I grew up in the punk rock scene. Our slogan was D.I.Y. – Do It Yourself. Since I was 16, I’ve known that if we want the world to be a fairer place with justice for everybody, we have to do it ourselves.
When I lived in New Orleans, I tutored kids in my neighborhood. Every kid I knew had at least one family member in prison, and going by the statistics for Black males in our neighborhood, most would end up in prison by the age that white kids from Uptown would graduate from college. One kid, Jerry, loved playing music. He’d get the other kids in the neighborhood to form into a marching band and march around my yard. When he was 15, he got busted for drugs and faced 6 years in prison. I ended up going to court with Jerry’s mom 8 times, and because a white person who could read showed up, the judge let him out on a probationary program.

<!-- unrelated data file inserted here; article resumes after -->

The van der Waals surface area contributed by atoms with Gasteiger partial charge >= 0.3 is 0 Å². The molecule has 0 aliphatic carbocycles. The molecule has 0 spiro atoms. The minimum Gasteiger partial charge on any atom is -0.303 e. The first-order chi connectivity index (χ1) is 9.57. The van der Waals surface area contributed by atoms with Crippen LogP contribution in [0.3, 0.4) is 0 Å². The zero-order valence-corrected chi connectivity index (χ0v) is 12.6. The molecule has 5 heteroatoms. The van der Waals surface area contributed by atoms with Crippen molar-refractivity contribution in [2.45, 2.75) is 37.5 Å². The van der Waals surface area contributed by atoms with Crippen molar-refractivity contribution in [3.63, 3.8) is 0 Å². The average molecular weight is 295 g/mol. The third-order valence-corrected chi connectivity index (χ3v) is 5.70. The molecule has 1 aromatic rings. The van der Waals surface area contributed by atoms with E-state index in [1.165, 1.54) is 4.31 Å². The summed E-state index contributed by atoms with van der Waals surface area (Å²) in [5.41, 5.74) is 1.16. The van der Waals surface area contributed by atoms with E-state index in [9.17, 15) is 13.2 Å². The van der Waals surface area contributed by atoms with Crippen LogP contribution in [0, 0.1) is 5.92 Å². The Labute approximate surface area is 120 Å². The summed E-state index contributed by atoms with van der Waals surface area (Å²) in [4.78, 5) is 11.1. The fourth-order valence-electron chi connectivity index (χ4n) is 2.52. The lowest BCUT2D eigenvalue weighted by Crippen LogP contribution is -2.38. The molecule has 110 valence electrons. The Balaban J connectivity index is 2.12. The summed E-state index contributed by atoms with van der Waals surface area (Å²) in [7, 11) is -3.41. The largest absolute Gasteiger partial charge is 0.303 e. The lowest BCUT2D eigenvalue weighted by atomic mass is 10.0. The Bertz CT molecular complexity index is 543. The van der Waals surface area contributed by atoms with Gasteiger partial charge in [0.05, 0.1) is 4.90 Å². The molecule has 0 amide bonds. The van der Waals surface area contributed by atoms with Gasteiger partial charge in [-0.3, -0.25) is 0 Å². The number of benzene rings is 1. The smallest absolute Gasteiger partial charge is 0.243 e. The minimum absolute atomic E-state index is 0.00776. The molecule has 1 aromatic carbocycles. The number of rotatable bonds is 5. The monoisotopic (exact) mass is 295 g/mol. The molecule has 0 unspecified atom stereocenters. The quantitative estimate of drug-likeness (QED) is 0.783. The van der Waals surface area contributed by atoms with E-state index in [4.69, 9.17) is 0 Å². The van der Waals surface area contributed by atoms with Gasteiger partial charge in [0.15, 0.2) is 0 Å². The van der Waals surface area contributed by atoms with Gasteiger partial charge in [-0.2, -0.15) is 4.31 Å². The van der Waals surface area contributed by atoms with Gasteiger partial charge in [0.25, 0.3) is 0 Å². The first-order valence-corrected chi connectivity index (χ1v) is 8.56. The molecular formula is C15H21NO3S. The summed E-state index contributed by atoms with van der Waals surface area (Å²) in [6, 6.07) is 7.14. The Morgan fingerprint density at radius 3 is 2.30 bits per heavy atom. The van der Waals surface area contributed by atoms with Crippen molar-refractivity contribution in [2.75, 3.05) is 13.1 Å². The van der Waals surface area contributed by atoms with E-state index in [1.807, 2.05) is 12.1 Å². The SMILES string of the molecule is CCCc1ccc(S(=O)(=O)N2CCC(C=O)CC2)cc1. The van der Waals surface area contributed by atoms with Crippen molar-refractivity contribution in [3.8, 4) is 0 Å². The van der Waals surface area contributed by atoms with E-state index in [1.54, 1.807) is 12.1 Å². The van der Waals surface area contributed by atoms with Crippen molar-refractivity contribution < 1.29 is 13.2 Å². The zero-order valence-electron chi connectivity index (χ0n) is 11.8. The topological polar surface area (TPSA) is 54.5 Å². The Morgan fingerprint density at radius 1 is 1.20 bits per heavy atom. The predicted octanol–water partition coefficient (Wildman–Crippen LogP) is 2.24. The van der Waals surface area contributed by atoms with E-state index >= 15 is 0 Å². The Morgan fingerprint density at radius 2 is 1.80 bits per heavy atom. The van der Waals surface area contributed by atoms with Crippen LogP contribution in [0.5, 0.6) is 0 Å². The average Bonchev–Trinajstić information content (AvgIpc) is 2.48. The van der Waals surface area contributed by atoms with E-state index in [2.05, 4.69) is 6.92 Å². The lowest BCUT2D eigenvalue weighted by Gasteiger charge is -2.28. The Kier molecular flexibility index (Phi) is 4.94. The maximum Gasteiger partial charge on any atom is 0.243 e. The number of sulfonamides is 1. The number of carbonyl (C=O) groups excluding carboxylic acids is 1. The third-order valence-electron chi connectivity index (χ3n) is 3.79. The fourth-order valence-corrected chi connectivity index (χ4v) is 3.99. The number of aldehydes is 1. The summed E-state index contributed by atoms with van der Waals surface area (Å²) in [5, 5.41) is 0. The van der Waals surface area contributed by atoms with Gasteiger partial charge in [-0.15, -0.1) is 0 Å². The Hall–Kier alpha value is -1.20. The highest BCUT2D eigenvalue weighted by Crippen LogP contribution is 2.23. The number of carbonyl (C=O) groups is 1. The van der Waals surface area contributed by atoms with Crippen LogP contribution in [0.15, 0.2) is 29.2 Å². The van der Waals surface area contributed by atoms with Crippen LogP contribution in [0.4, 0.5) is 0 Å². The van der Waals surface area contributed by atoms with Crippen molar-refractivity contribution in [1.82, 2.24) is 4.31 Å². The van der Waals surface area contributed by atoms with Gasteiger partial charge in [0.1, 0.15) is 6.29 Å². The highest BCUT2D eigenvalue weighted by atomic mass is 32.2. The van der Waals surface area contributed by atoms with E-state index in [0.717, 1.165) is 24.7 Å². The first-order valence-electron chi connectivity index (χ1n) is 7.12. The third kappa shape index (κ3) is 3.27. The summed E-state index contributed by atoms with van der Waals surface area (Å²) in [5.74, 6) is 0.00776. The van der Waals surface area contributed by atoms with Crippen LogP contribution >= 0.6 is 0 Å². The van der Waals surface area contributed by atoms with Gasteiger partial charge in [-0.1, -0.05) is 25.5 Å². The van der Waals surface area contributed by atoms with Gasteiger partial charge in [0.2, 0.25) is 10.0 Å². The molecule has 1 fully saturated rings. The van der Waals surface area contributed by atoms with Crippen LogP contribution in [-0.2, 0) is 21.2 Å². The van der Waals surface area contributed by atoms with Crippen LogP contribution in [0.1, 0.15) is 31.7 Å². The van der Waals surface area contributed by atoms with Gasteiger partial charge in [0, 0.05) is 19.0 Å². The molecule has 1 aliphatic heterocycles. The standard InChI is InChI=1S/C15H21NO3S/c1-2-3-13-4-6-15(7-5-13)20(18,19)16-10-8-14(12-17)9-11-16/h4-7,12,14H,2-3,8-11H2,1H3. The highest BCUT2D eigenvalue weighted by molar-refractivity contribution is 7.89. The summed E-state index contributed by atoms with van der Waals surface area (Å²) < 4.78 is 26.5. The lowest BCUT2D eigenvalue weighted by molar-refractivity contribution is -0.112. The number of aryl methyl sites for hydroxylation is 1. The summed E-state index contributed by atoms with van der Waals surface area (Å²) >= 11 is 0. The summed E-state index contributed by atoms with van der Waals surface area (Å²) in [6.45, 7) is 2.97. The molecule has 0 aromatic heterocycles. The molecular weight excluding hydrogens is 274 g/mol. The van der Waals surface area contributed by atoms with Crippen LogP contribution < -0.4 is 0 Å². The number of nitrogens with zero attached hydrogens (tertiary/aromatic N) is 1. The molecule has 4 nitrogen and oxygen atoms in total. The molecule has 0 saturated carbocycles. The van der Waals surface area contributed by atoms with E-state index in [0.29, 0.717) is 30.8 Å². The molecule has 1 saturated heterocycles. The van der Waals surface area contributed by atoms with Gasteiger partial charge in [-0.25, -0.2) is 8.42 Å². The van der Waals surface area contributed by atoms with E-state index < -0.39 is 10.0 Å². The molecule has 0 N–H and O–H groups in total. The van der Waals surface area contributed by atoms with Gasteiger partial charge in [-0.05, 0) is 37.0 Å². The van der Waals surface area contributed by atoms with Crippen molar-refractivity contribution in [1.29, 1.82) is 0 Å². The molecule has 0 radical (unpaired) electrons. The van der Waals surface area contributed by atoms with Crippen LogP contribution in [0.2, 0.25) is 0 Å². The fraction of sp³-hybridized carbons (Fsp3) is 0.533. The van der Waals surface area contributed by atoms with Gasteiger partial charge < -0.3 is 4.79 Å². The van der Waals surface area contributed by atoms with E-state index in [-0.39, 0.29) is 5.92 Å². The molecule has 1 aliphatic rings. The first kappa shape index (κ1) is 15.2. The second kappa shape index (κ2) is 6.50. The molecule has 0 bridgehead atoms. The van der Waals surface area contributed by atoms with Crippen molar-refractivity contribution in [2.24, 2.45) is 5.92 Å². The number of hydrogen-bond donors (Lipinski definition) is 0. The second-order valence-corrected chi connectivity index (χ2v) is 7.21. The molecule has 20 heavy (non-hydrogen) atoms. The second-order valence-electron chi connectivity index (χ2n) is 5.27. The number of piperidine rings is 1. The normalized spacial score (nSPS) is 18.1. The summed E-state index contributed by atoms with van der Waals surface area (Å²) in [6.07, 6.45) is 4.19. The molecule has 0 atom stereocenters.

When my parents sold their business, I got a million dollars, giving me opportunities they never had. But it’s more than I need, which doesn’t make me any happier. I give 75% of the money I get from my family to social justice work. I put $500,000 into the Beyond Prisons Fund, and I work with an advisory board of 8 long-time activists to promote alternatives to incarceration.
I worked for several years as the Donor Education Coordinator at Resource Generation, a national organization working with progressive young people with wealth. I used to worry that my story might intimidate people. I didn't want anyone to think I was pushing an agenda. But I think sharing my story also makes it easier for people to understand what the work of groups like Resource Generation is about.
| Midwest | 18 to 39 Years Old | $1-$10M | at least 50% | Inheritance |
| Donor Education | Social Justice | Passion | Simplicity |